60b is amazing. Some friends are developers creating games, and they love the process of creating. Some do it as side venture until they get a foot in the door, others just dabble. I work in film creation and like most creators I would love a home run, still love the process.
    DanielEran
  • Reply 7 of 16
    DanielEranDanielEran Posts: 199editor
    So at best that was $25B for Apple. After discounts on iTunes cards, etc I'm wondering how much they actually grossed on apps.
    Apple had been earning nothing from 3rd party Mac software. Post App Store, bringing in ~25B from selling other partners software is a pretty good business. And it's growing 40% yoy. And helping to sell ~$200b premium hardware. 

    volcan said:
    ireland said:
    I'm highly suspicious of that 1.4 million jobs number. I imagine a number of those so-called jobs are not earning a living wage.
    I'm not suspicious. I just dismiss this sort of claim without citation as pure speculation.
    Public numbers from 2015 by Apple on its job creation site. You could google it, or post online of your scepticism of facts, as if your ignorance is of the same value as well known facts reported by a credible source. 
    watto_cobra
  • Reply 8 of 16
    MarvinMarvin Posts: 14,138moderator
    ireland said:
    I'm highly suspicious of that 1.4 million jobs number. I imagine a number of those so-called jobs are not earning a living wage.
    A "job" does not infer a living wage, in govt terminology or private work force.
    I would say it should match up to a minimum wage job to qualify. This would be about $15k per year. Over 9 years, this would be $135k per developer. If you divide $60b into $135k, that's 444k developers able to be supported full-time at minimum wage directly. It's heavily weighted towards the big franchises but some of them employ thousands of people. On top of paid app revenue is ad revenue, which is around the same amount again so that's enough for 888k developers full-time. Outside of this, there's employment for developing apps for companies that make revenue elsewhere. A bit further out would be marketing/website jobs for supporting apps as well as asset creation like music, artwork and there's cloud infrastructure. 1.4 million jobs worldwide seems like a reasonable figure considering there are 2 million apps in the stores now. Walmart employs 2.2m people directly. 1.4m supported from an ecosystem that has over 1 billion customers isn't an excessive estimate.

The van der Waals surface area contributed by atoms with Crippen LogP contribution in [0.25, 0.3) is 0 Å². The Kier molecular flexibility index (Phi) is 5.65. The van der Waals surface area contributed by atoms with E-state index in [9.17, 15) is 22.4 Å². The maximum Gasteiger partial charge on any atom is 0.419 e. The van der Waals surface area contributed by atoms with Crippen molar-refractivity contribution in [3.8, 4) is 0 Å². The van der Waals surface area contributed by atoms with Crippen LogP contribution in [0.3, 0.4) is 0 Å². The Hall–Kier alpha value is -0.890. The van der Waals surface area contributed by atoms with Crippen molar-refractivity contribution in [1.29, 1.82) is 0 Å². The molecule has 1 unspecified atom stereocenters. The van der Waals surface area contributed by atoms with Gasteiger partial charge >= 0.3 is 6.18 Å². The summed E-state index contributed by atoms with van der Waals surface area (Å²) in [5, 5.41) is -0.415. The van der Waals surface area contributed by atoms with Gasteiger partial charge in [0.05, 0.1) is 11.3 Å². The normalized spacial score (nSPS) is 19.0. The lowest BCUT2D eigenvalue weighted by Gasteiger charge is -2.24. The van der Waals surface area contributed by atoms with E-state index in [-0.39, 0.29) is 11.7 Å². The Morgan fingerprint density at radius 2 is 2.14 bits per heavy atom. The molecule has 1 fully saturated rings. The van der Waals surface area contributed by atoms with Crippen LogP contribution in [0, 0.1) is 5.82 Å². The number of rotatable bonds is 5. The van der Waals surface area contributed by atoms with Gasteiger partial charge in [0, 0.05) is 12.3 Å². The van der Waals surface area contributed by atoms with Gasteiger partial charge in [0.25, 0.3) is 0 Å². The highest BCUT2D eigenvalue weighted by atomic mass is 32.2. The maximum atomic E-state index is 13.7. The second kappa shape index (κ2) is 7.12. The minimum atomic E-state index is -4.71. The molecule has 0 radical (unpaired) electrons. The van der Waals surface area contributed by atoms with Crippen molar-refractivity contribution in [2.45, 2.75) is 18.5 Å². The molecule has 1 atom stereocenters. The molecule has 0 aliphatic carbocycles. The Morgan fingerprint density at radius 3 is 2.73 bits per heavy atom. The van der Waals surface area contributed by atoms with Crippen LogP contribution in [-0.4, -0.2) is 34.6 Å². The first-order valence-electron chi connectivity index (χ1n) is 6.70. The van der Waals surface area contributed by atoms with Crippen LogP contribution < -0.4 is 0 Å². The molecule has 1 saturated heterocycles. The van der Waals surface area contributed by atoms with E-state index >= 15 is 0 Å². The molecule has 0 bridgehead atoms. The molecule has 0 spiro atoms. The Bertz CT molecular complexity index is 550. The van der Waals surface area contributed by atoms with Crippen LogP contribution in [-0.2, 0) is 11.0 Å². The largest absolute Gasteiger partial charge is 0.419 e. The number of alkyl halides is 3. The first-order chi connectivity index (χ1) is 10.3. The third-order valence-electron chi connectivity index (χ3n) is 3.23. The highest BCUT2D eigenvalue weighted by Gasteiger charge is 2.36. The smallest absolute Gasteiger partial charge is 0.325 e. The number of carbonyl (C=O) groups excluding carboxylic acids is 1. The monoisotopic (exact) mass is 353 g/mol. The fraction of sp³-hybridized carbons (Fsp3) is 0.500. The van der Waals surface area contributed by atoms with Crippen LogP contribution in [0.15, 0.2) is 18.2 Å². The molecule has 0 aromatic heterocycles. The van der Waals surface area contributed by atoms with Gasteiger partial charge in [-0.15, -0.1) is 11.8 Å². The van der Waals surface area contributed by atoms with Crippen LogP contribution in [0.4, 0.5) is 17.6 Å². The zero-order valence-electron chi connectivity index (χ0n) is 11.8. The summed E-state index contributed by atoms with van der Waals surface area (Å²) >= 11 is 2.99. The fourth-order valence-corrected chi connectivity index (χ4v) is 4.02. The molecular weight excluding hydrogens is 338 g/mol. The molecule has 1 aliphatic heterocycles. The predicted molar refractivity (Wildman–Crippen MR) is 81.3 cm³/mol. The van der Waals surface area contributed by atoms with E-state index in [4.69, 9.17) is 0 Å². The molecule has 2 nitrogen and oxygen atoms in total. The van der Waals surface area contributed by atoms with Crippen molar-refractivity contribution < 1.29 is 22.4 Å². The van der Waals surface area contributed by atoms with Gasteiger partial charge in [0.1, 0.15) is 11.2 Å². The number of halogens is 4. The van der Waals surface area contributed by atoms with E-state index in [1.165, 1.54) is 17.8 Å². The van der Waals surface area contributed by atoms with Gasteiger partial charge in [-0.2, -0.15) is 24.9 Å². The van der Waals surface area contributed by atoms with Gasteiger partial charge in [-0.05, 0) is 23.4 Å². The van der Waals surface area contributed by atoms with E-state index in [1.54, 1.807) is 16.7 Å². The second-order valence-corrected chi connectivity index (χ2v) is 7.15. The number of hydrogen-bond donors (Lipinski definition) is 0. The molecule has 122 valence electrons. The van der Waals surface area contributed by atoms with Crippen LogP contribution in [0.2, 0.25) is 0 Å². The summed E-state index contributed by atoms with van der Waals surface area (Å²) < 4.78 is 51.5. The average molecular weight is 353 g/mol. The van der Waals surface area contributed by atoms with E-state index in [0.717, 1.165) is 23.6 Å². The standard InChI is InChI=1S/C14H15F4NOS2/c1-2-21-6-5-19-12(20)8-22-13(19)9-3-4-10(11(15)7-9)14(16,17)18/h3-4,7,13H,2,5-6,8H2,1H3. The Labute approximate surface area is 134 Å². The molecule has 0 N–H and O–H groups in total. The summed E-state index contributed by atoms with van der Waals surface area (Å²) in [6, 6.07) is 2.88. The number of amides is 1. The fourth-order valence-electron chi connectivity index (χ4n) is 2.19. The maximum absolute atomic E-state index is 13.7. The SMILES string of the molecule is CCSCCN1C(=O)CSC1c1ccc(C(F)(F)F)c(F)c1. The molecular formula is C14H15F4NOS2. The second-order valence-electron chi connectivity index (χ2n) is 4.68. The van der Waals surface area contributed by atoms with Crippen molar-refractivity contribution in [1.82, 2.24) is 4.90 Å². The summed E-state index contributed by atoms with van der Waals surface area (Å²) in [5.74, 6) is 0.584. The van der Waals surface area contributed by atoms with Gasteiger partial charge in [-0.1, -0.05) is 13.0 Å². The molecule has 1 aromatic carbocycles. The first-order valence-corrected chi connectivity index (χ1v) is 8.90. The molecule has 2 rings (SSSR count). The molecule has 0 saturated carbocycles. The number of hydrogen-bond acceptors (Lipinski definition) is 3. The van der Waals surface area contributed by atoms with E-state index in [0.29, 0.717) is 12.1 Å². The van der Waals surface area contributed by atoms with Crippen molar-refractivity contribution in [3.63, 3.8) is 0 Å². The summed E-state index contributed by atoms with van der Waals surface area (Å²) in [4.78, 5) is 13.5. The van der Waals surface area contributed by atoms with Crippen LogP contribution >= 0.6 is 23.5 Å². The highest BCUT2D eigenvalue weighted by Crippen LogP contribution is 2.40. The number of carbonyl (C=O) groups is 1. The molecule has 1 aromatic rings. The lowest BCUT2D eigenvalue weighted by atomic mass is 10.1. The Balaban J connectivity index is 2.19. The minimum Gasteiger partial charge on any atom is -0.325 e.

watto_cobra
  • Reply 9 of 16
    normmnormm Posts: 501member
    ireland said:
    I'm highly suspicious of that 1.4 million jobs number. I imagine a number of those so-called jobs are not earning a living wage.
    I think the 1.4 million jobs figure was Apple's estimate of the number of US iOS developers in 2015.  I assume that includes both full time and part time developers.  Developers were paid $14 billion in 2015, but I'm not sure what fraction were from the US.  That's just an average of a few thousand dollars per developer, so I would guess that no more than a few hundred thousand developers in the US earned a full-time wage from iOS in 2015. 

    It's worth mentioning, though, that many other kinds of jobs/industries are aided/enabled by iOS devices/apps, which are used for point of sale (e.g. square), sales info (e.g. real estate), reference (e.g. pilots), resource management (e.g. uber), music (e.g. dj),  communication (e.g. snap), matchmaking, etc. etc.




    StrangeDaysDanielEran
  • Reply 10 of 16
    kamiltonkamilton Posts: 249member
    There's nothing about this data that is negative.  Total net positive for all that didn't exist 10 years ago.
    watto_cobra
  • Reply 11 of 16
    volcanvolcan Posts: 1,495member
    So at best that was $25B for Apple. After discounts on iTunes cards, etc I'm wondering how much they actually grossed on apps.
    Apple had been earning nothing from 3rd party Mac software. Post App Store, bringing in ~25B from selling other partners software is a pretty good business. And it's growing 40% yoy. And helping to sell ~$200b premium hardware. 

    volcan said:
    ireland said:
    I'm highly suspicious of that 1.4 million jobs number. I imagine a number of those so-called jobs are not earning a living wage.
    I'm not suspicious. I just dismiss this sort of claim without citation as pure speculation.
    Public numbers from 2015 by Apple on its job creation site. You could google it, or post online of your scepticism of facts, as if your ignorance is of the same value as well known facts reported by a credible source. 
    That is what citations are for. You usually do a pretty good job of mentioning your source or linking to an article. It is not the reader's job to fact check your work.
    edited March 2017 macplusplus
  • Reply 12 of 16
    Marvin said:
    ireland said:
    I'm highly suspicious of that 1.4 million jobs number. I imagine a number of those so-called jobs are not earning a living wage.
    A "job" does not infer a living wage, in govt terminology or private work force.